– Some produce a toxin, known as domoic acid, that
can accumulate in the tissues or organisms that eat
diatoms such as shellfish and small fish
– Larger organisms that eat these shellfish or small fish
can become ill or die from this accumulated toxin =
Biomagnification or bioaccumulation
• Diatoms
– Mainly reproduce by cellular division (a form of
asexual reproduction)
– In this type of reproduction, the cell divides and each
result cell gets one-half of the frustule.
– This cell now must secrete the other half of the
frustule (smaller piece of epi- or hypotheca)
– Due to this, diatoms get smaller each time they
– To restore normal size, they must either sexual
reproduce or cast off the frustule and secrete an
entire new frustule
• Dinoflagellates
– Most species live in marine environment
– Mostly photosynthetic, some can ingest particles
– Each species has unique shape reinforced by plates of
a polysaccharide called cellulose to form theca
– Two flagella in grooves on body that produce motion
– Also reproduce by cellular division
– Some are ____ (Have you ever noticed the greenish
glow as you wade in the Gulf?)
• Dinoflagellates
– Zooxanthellae are important dinoflagellates
that live in a symbiotic relationship with
corals, sea anemones and other organisms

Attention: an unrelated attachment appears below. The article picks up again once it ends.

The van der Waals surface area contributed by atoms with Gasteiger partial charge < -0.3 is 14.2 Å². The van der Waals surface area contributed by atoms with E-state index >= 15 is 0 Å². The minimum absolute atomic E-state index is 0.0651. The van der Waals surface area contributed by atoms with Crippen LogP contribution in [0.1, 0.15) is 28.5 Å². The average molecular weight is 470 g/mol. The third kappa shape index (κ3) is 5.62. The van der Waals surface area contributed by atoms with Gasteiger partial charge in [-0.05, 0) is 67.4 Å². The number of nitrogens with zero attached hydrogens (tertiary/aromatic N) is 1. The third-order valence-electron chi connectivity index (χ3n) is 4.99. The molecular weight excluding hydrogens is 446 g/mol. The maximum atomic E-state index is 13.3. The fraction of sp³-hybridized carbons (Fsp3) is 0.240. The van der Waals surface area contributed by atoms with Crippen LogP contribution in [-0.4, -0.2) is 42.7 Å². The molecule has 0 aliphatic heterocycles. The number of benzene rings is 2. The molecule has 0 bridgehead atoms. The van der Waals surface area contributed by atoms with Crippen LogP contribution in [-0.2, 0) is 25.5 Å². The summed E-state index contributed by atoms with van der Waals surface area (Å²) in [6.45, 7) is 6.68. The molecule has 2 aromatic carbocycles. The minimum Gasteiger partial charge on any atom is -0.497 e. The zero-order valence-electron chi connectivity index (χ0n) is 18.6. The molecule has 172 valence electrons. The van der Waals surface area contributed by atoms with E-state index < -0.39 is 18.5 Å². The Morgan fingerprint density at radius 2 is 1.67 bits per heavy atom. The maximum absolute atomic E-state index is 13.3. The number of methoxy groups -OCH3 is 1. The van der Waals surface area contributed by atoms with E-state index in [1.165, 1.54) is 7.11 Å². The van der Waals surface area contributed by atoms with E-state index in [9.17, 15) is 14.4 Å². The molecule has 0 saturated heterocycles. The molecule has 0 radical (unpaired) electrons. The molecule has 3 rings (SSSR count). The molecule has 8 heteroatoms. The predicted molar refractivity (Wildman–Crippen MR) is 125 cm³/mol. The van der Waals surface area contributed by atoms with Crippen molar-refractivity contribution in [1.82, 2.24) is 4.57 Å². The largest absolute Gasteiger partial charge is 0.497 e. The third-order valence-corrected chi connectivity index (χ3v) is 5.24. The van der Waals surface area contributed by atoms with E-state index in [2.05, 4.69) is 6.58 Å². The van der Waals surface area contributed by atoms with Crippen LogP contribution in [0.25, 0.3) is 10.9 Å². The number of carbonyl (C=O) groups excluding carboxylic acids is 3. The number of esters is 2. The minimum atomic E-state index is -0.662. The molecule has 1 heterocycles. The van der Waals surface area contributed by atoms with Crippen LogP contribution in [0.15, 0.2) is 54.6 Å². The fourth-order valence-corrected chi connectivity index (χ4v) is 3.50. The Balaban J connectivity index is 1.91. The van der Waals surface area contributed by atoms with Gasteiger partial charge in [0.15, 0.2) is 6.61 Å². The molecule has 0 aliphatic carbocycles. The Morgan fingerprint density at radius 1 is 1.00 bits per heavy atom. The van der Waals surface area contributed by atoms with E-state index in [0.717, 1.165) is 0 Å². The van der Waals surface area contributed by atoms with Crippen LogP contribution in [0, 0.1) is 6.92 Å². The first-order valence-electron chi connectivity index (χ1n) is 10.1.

(many of these host organisms have little or
no growth without their symbiotic partner)
Algal Blooms
• Diatoms and dinoflagellates can go
through periods of rapid growth known as
• This is a result of high levels of nutrients
in the water
• These blooms can be harmful to marine
organisms and even people at times
• Dinoflagellates
– A few species lack chloroplasts and live as parasites
in marine organisms
– Some species can reproduce in larger numbers and
produce a “Red Tide”
– Pfiesteria is a dinoflagellate that produces very
serious toxins that can cause massive fish kills, harm
shellfish and impair the nervous system in humans.
– Pfiesteria was discovered near the Outer Banks in
North Carolina
Dinoflagellates often cause red
• Foraminiferans (forams)
– Exclusively found in marine community
– Found on sandy or rocky bottoms
– Tests (shell) of calcium carbonate
– Can be important contributors of calcareous
material on coral reefs or sandy beaches
– ____ (false feet) extend through pores in the
shell where they are used to capture minute
food particles such as phytoplankton
Foraminiferans thin pointed pseudopods in ___ tests.
• Radiolarians
– Planktonic, mostly microscopic, although a
few can reach large sizes
– test of silica
– Like forams, they use pseudopods that extend
through pores in the shell where they are
used to capture minute food particles such as
• Ciliates
– ____ present for locomotion
– Most live as solitary cells
– Some build tests made of organic debris
– May live on hard substrate
– Some are planktonic
• Eukaryotic and mostly multicellular
• Heterotrophic with unique cell walls made
of polysaccharide called chitin
• Most of the 1500 species of marine fungi
are microscopic
• Like bacteria, many fungi break down
dead organic matter into detritus
• Some fungi live in symbiosis with
cyanobacteria, these are known as lichens
• Marine lichens often live in wave-splashed
areas of rocky shorelines and other hard
Marine lichens
Most Important Characteristics
of Marine Microbes